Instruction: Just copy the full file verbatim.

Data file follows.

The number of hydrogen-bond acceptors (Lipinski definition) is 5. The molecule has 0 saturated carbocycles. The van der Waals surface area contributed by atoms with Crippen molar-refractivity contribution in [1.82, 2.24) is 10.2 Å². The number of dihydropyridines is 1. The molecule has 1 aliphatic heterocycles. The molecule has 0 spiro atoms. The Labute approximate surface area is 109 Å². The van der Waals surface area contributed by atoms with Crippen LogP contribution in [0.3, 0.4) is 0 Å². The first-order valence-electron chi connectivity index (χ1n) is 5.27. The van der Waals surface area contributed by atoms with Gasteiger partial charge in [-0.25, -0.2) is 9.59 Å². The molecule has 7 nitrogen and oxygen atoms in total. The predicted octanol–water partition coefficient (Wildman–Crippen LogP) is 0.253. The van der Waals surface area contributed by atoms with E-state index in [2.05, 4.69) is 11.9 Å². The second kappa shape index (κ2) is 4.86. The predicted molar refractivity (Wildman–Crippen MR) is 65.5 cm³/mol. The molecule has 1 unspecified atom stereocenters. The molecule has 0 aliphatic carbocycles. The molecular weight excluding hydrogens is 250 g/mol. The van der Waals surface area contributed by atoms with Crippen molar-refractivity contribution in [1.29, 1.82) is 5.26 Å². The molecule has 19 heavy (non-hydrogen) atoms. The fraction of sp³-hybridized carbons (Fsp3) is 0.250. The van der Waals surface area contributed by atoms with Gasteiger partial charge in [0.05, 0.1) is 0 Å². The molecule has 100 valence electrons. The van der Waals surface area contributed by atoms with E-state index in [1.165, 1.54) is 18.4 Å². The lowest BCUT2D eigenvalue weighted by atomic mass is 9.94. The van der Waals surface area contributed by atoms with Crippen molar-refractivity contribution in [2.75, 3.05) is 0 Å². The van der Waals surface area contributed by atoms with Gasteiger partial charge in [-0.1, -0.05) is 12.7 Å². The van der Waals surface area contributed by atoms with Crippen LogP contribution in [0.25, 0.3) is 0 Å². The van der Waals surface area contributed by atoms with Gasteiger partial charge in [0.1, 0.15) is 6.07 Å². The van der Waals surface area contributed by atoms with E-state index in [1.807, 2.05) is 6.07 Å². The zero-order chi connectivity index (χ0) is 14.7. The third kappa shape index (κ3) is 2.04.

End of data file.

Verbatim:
The number of hydrogen-bond acceptors (Lipinski definition) is 5. The molecule has 0 saturated carbocycles. The van der Waals surface area contributed by atoms with Crippen molar-refractivity contribution in [1.82, 2.24) is 10.2 Å². The number of dihydropyridines is 1. The molecule has 1 aliphatic heterocycles. The molecule has 0 spiro atoms. The Labute approximate surface area is 109 Å². The van der Waals surface area contributed by atoms with Crippen LogP contribution in [0.3, 0.4) is 0 Å². The first-order valence-electron chi connectivity index (χ1n) is 5.27. The van der Waals surface area contributed by atoms with Gasteiger partial charge in [-0.25, -0.2) is 9.59 Å². The molecule has 7 nitrogen and oxygen atoms in total. The predicted octanol–water partition coefficient (Wildman–Crippen LogP) is 0.253. The van der Waals surface area contributed by atoms with E-state index in [2.05, 4.69) is 11.9 Å². The second kappa shape index (κ2) is 4.86. The predicted molar refractivity (Wildman–Crippen MR) is 65.5 cm³/mol. The molecule has 1 unspecified atom stereocenters. The molecule has 0 aliphatic carbocycles. The molecular weight excluding hydrogens is 250 g/mol. The van der Waals surface area contributed by atoms with Crippen molar-refractivity contribution in [1.29, 1.82) is 5.26 Å². The molecule has 19 heavy (non-hydrogen) atoms. The fraction of sp³-hybridized carbons (Fsp3) is 0.250. The van der Waals surface area contributed by atoms with Gasteiger partial charge in [0.05, 0.1) is 0 Å². The molecule has 100 valence electrons. The van der Waals surface area contributed by atoms with E-state index in [1.165, 1.54) is 18.4 Å². The lowest BCUT2D eigenvalue weighted by atomic mass is 9.94. The van der Waals surface area contributed by atoms with Crippen molar-refractivity contribution in [2.75, 3.05) is 0 Å². The van der Waals surface area contributed by atoms with Gasteiger partial charge in [-0.1, -0.05) is 12.7 Å². The van der Waals surface area contributed by atoms with Crippen LogP contribution in [0.25, 0.3) is 0 Å². The van der Waals surface area contributed by atoms with Gasteiger partial charge in [0.1, 0.15) is 6.07 Å². The van der Waals surface area contributed by atoms with E-state index in [1.807, 2.05) is 6.07 Å². The zero-order chi connectivity index (χ0) is 14.7. The third kappa shape index (κ3) is 2.04.